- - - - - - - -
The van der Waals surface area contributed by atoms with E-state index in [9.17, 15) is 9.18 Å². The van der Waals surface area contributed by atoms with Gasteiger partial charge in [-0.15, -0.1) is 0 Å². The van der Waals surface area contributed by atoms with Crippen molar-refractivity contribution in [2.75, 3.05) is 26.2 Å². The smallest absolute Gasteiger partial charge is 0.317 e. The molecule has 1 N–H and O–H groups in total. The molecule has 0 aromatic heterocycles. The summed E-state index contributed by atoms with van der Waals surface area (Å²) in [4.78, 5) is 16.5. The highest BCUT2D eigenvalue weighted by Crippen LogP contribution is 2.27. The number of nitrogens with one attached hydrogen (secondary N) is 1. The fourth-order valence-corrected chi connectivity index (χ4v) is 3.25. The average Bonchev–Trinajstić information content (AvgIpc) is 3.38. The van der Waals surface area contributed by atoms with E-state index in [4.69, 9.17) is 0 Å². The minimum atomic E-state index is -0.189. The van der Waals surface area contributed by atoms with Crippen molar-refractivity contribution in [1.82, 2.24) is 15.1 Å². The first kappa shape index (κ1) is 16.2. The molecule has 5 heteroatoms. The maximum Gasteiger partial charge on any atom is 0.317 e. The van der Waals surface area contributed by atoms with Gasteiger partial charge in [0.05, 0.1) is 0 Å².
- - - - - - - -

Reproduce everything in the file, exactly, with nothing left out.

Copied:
The van der Waals surface area contributed by atoms with E-state index in [9.17, 15) is 9.18 Å². The van der Waals surface area contributed by atoms with Gasteiger partial charge in [-0.15, -0.1) is 0 Å². The van der Waals surface area contributed by atoms with Crippen molar-refractivity contribution in [2.75, 3.05) is 26.2 Å². The smallest absolute Gasteiger partial charge is 0.317 e. The molecule has 1 N–H and O–H groups in total. The molecule has 0 aromatic heterocycles. The summed E-state index contributed by atoms with van der Waals surface area (Å²) in [4.78, 5) is 16.5. The highest BCUT2D eigenvalue weighted by Crippen LogP contribution is 2.27. The number of nitrogens with one attached hydrogen (secondary N) is 1. The fourth-order valence-corrected chi connectivity index (χ4v) is 3.25. The average Bonchev–Trinajstić information content (AvgIpc) is 3.38. The van der Waals surface area contributed by atoms with E-state index in [4.69, 9.17) is 0 Å². The minimum atomic E-state index is -0.189. The van der Waals surface area contributed by atoms with Crippen molar-refractivity contribution in [1.82, 2.24) is 15.1 Å². The first kappa shape index (κ1) is 16.2. The molecule has 5 heteroatoms. The maximum Gasteiger partial charge on any atom is 0.317 e. The van der Waals surface area contributed by atoms with Gasteiger partial charge in [0.05, 0.1) is 0 Å².